Dead Stuff

I saw this blog entry a while back about the internet being dead and I really liked it. I don’t know if I will ever do something truly creative, but I like to think that I’m adding to the world by enjoying things that are dead. Or at least I’m enjoying things that have seen their popularity wain, just not their usefulness.

I feel like guitar effects pedals are kind of the same. I’m not familiar with too many guitar effects pedals that are entirely new in sound and concept. They all seem to be rehashes or imitations of some standard group of effects that already exist. I’m still trying to learn about all the different textures and effects out there, so videos like the following are always great for getting more exposure to what is out there. Thanks!



2 thoughts on “Dead Stuff

  1. That’s a thought provoking post by Seth G. He’s right to a certain extent about the real creativity happening long after the vanguard have moved on to the “next big thing” but I think he is perhaps rather selective about his examples. In the world of music there are plenty of pioneers who have set the bar very high – just think of Hendrix’s use of wah, fuzz and the octavia. Rarely matched since IMO. Charlie Christian’s first steps into electric guitar, ditto. Django using the guitar as a lead rather than supporting instrument. Les Paul’s multi-track recordings and solid body electric.

    I do like the idea of using out of favour old FX though. I’ve been playing with phasers and flangers a lot recently.

  2. His examples are rather selective, but I think that his concept of something being “dead” is coming from the mass media definition. How many “Is Guitar Dead” articles and headlines have we seen over the years? With the rise in popularity of synthesizers, the “death” of guitar solos in grunge, the arrival on and control of the Top 40 by rap and hip hop, etc. I have seen this question asked, yet it wasn’t the sign of guitar’s death. The guitar has become the ubiquitous instrument in Western culture and music. There are more people picking up the guitar than ever before. This number may ebb and flow, but because it has become so common, it is now that we will get the broadest innovations that will remind us all how great the guitar is.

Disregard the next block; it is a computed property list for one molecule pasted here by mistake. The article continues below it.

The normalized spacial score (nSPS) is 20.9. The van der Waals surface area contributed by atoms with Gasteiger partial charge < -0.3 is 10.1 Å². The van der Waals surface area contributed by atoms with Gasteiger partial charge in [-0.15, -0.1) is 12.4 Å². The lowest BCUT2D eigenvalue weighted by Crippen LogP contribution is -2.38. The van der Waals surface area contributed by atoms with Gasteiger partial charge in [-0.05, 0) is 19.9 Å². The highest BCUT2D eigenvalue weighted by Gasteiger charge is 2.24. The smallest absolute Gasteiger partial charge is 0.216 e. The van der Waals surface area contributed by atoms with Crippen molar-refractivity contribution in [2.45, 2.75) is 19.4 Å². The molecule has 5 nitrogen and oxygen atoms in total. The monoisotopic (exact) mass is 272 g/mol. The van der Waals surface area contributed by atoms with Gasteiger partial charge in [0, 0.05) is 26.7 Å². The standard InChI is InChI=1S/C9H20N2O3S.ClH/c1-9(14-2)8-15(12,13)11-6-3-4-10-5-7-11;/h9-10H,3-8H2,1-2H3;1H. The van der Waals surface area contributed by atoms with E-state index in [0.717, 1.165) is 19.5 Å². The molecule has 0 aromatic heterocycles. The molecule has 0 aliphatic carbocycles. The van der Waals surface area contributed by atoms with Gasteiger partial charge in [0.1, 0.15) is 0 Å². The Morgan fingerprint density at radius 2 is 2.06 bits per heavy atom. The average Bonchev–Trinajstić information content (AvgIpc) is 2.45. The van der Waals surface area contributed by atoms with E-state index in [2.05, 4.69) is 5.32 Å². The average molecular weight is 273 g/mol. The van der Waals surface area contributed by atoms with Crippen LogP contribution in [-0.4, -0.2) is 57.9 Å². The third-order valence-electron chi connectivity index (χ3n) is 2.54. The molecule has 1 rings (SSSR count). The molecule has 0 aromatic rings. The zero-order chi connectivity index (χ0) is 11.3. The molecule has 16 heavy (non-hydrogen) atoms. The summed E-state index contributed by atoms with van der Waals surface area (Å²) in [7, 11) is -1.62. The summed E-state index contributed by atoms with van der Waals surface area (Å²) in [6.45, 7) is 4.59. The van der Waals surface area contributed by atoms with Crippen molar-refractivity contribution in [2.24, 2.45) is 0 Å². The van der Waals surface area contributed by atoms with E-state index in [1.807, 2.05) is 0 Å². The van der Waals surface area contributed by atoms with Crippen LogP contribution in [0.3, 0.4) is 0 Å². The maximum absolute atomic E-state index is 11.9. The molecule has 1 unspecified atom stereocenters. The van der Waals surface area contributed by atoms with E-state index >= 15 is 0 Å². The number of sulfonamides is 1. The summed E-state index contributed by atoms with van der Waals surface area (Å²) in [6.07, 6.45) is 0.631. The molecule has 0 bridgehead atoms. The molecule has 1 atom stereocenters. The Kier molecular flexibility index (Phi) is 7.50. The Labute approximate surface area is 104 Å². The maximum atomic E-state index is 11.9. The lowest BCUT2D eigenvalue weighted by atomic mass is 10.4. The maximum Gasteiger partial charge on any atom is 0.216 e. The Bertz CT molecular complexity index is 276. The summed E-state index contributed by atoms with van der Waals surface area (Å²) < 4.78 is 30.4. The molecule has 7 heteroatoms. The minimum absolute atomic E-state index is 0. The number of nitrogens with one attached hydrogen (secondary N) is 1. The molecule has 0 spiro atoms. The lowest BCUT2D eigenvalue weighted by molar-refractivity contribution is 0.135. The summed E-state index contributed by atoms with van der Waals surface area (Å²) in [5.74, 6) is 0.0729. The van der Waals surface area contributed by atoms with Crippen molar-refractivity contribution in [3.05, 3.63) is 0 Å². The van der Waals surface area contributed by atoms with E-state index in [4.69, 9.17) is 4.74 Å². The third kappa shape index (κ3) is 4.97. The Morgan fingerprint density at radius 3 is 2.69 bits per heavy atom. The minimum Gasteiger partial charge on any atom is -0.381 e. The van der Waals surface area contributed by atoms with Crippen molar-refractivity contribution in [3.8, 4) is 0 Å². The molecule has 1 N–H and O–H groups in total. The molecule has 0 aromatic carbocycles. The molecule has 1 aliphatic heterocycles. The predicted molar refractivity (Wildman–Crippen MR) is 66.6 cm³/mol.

The other part of this process of guitar rising and falling in popularity is the discovery of older influences. I agree that Jimi Hendrix, Charlie Christian, and Les Paul were great innovators at the forefront of the guitar. But I also wonder if there were a bunch of guitar players who came before them that just didn’t achieve that recognition or had done something in their playing that inspired the true innovators. I wasn’t there and I’m not sure how schewed a look back our current media system uses.
    But you’re right. What they did is pretty amazing!

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